How to avoid fork-related injuries

24 Jul

Let’s face it, folks: forks are sharp. How many times have you tried to gently place a piece of meat in your mouth – just as the directions say – only to feel the pain of razor-sharp tines pushing slowly through the back of your head? Ever jabbed at a rogue pea on your dinner plate only to watch, moments later, as your dinner guests fall backwards with sucking chest wounds? How many times have you cringed as an arthritic old man tries to cut a slice of pie, only to slip and slaughter everyone at church bingo night?

Forks are dangerous. Fondue restaurants are popping up all over the place these days, and – not surprisingly – so are emergency eye surgery clinics.

Of course, fork nuts will insist that fork safety is a matter of personal responsibility, and the saying, “forks don’t kill people, oh wait, yes they do,” is unfair. Fork manufactures have spent millions on lobbying efforts to stop fork control legislation. “Sandra’s Law,” named for a young girl whose face was torn off in a senseless spaghetti-twirling mishap, was recently struck down by the Florida supreme court.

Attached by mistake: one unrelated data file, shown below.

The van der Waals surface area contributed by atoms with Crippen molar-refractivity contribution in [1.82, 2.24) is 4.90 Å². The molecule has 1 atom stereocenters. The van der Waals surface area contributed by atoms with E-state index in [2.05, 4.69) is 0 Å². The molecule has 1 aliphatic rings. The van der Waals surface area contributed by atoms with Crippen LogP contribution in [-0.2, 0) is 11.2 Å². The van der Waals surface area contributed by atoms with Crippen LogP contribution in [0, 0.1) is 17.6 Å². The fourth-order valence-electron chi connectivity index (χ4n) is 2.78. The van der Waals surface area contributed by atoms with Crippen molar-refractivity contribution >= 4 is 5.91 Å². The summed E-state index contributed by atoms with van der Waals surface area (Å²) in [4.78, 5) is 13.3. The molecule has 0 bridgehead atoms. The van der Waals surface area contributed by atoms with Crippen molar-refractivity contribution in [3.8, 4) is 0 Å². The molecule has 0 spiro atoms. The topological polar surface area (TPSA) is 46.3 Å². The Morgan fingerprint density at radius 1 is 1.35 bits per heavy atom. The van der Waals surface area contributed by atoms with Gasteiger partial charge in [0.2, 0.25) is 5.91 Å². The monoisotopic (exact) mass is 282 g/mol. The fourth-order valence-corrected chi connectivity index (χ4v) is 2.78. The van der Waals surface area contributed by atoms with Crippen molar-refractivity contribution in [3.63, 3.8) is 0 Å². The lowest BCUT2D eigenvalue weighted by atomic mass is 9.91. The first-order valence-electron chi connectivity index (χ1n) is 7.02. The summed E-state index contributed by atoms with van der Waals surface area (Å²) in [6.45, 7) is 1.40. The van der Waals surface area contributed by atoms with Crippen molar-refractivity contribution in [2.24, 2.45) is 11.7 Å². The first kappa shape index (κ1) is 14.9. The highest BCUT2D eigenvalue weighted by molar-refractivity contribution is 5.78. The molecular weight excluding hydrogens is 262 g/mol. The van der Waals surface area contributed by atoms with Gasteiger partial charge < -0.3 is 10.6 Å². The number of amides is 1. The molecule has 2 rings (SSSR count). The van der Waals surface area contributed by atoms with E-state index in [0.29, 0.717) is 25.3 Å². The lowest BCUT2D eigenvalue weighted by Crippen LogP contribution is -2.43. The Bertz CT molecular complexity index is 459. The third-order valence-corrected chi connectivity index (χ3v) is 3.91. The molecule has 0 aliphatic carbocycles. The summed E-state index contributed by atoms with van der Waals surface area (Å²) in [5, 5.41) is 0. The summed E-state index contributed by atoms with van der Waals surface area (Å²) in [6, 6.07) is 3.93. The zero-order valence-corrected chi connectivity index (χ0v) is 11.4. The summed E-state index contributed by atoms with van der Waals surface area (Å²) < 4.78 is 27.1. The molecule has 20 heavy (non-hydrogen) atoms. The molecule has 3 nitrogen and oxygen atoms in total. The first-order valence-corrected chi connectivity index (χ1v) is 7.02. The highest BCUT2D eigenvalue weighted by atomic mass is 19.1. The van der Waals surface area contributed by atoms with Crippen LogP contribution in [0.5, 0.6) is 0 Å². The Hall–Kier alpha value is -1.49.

In “Guidelines for proper fork handling,” the Fork Society of America recommends the following:

After securing desired foodstuff with fork tines, slowly and carefully lift foodstuff to mouth. With mouth in an open configuration, place foodstuff in mouth cavity. Gently lower lips around fork and extract fork from mouth cavity. Return fork to ready position.

Easy, right? Not at all. What the Fork Society fails to describe is how we secure foodstuff to fork tines. Is this with paper clips, or rope? Or a nail gun? Also, “slowly and carefully lift foodstuff.” Well! Apparently not everyone has the same powers of concentration that the Fork Society’s technical writers possess! What if someone distracts you or the phone rings while you “slowly and carefully lift your foodstuff” like some Hindu mystic?

They also do not specify how far we have to open our mouths. Many fork-related injuries are from repeated hammering against the lips as foodstuff fails to pass easily between the upper and lower jaw, and frustration sets in. Also, where exactly is the “ready position”? This could be anywhere from the garage over the water heater to inside our large intestine.

Brought to you by the Plastic Spoon Society of America

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